What is a brochure?

A brochure is a slim book or magazine that describes an organization, product, or service. It typically contains pictures interspersed with short pieces of text. Put simply, a brochure sits between a leaflet and a catalogue.

Companies use brochures to raise awareness, engage interest, and sell. Brochures are an opportunity not just to sell wares, but also to introduce the firm and what it stands for.

In some industries, the brochure has enough information for the reader to make a purchase decision.

Chain stores, for example, mail out brochures about special promotions. These can look like slim catalogues. They contain photographs, brief descriptions, and prices about the products in the promotion.

In other industries, firms used brochures as a way to help clients who may just want to browse. Sending out a brochure also presents an opportunity to follow up.

Before the internet, the paper brochure was often the main way for prospective buyers to find out about firms and their products and services.

Nowadays, the online brochure offers many ways to present information. However, the same principles apply.

stack of brochuresA brochure is a slim volume that lies somewhere between a leaflet and a catalogue.
Image: pixabay

Some things to think about when producing a brochure

Presentation: Think pictures first, text second; imagine the layout by placing the pictures first, and then the text. Choose simple, classic fonts and go easy on underlining, bold, and italics.

Accuracy and quality: The brochure is an opportunity to make a good first impression. A spelling mistake or incorrect information may imply carelessness in your business.

Purpose: What is the purpose of your brochure? Ask yourself, “What do I want the reader to do next?” If you want them to call you, then is your number clearly displayed?

Target audience: Who is the reader? Too many people design brochures for themselves. They say “I like that!” but don’t ask “will my readers like it?”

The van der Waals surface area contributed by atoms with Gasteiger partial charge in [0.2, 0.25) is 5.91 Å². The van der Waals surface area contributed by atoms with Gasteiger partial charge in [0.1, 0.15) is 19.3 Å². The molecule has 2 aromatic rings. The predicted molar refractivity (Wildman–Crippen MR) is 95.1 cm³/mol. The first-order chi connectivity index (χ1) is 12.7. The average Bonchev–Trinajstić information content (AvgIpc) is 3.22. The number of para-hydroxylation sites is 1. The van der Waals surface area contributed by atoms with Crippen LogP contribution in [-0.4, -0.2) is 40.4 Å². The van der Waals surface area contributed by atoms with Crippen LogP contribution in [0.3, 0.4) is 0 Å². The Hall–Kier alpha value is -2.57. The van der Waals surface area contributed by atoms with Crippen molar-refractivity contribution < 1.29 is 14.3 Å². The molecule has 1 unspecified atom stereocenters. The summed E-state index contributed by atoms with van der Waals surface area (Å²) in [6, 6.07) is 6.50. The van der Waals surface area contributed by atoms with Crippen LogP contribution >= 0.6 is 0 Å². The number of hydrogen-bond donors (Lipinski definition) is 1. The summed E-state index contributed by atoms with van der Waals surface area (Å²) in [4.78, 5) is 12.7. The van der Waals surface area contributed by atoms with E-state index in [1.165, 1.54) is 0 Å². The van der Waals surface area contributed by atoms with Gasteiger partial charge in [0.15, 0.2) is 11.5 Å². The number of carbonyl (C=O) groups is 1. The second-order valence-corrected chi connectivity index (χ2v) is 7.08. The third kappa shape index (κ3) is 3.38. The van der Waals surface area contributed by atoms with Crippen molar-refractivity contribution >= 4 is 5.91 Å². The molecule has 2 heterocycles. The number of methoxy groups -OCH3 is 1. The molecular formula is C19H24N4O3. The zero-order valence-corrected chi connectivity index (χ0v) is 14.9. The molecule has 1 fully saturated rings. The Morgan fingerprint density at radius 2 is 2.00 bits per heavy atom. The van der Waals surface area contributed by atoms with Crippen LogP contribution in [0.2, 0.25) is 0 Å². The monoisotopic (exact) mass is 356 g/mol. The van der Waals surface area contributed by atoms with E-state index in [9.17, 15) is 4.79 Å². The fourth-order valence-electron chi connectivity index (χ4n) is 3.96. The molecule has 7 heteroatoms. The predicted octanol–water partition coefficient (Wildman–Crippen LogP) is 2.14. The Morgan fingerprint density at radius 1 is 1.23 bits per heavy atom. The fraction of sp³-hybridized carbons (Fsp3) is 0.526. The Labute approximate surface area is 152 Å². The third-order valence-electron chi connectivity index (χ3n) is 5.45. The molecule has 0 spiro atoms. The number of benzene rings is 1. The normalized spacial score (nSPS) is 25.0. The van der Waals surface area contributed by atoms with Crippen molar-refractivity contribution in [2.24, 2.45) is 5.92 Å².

Conduct a trial: Make samples and get feedback.  Ask open and specific questions from a representative audience. An open question might be, “choose three words that best describe your feelings about this brochure.”

Keep it simple: Brochures are not the place for dense text and detailed, annotated pictures. A brochure conveys indicative, not exhaustive, information. Detail belongs in the catalogue or separate inserts.

Usage: How do you intend to use the brochure? Is it for sending out in response to an advertisement or query? Are you handing it out at an exhibition or presentation?

Fit with other documentation: Where does the brochure belong in your suite of sales or company literature? How does it fit with your website?  Avoid giving long detailed links to webpages. Consider using keywords in the brochure and having a good search tool on the site.

Some of the tips on designing an informational booklet may also apply.

Example from the travel industry

When the internet came along, there was a feeling in the travel industry that it would kill the paper brochure.

However, it appears that the paper brochure has undergone a revival. This has entailed a shift in focus. Gone are the destination descriptions, travel itineraries, and pricing options.

Instead, many of today’s travel brochures are more like glossy travel magazines. The content is big on inspiring photographs, colourful features, and travel tips.

Prices are nowhere to be seen. If people want to know how much the dream costs, they can always look it up on the website.